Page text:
Calluses on the feet can be painful and unsightly, but these podiatrist-recommended products can help.
Calluses may be common, but that doesn’t make them any less annoying. The thick lesions typically form under bony pressure points on the feet. "They are the body’s way of forming a natural cushion against the rubbing of shoes or other bones like in the case of hammertoes," says , DPM, a New York City-based podiatrist and member of the Vionic Innovation Lab. "Then that cushion, or callus, can become swollen, painful, and unsightly."
To avoid calluses, opt for shoes that accommodate your foot shape (AKA avoid narrow, pointy, or high heeled shoes). "Once a callus has already developed, shoe gear becomes even more important," says Dr. Sutera. Consider padding the area and applying soothing creams that can help soften the skin.
"The best way to treat a callus would be to have it evaluated by your podiatrist who can professionally thin it down and sometimes administer an anti-inflammatory medication (oral, injectable, or topical) to reduce the pain and swelling,” adds Dr. Sutera. Not sure what to use in the meantime? Below are the five best products to use if you have calluses on your feet.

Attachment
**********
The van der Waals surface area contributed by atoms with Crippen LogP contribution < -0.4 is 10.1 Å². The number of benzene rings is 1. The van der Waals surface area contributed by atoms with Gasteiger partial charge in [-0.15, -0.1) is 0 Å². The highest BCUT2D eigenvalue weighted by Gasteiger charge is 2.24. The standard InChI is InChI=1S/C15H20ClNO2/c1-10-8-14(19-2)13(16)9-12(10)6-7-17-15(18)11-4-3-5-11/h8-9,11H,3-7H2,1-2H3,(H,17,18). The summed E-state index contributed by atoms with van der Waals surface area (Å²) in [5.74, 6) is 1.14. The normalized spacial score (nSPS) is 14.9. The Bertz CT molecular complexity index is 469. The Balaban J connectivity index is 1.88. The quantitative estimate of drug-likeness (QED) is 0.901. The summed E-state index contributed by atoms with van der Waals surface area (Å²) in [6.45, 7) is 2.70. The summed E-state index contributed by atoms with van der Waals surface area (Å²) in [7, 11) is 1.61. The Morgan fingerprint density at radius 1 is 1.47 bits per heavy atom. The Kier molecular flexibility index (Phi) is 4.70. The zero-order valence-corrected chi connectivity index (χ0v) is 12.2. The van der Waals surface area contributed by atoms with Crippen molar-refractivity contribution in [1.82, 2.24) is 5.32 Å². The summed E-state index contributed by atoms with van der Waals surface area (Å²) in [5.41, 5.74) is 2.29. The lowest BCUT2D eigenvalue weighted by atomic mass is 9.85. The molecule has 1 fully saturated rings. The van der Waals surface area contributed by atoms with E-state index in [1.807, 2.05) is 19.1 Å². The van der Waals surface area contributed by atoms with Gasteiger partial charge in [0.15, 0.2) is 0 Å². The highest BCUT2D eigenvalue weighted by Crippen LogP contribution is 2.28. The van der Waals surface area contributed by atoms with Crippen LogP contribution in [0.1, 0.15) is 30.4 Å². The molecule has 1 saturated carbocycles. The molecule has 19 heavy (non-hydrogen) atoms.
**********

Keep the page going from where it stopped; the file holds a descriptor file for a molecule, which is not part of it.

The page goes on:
Vaseline is a super affordable way to soften callused skin. "It’s a sealant," explains Emily Splichal, DPM, a New York City-based podiatrist. "When you take a bath or shower, your skin absorbs all the water and moisture. Vaseline helps lock all that in so it stays within in the skin." Apply it to a callus immediately after bathing, then cover the area with plastic wrap overnight to seal in moisture and nix rough skin.
Zenda Naturals Pumice Stone
To treat calluses and massage your feet at the same time, try using a pumice stone. "These are better than the blades they use in nail salons because the chance of cutting yourself is much lower," explains Dr. Splichal.
AmLactin Foot Repair Cream
"I often advise patients against using medicated over-the-counter callus removers since the acids in them can burn deep layers of the skin, potentially causing infection and scarring," says Dr. Sutera. "Using a foot cream with a more gentle concentration of lactic acid like AmLactin is a better alternative that can help soften the callus gradually."
Ped Egg Foot File
In addition to applying topical treatments like creams or ointments nightly, Dr. Splichal encourages patients to use "mechanical debridement" tools (like this Ped Egg foot file) on calluses one to two times per week to remove coarse skin on the foot.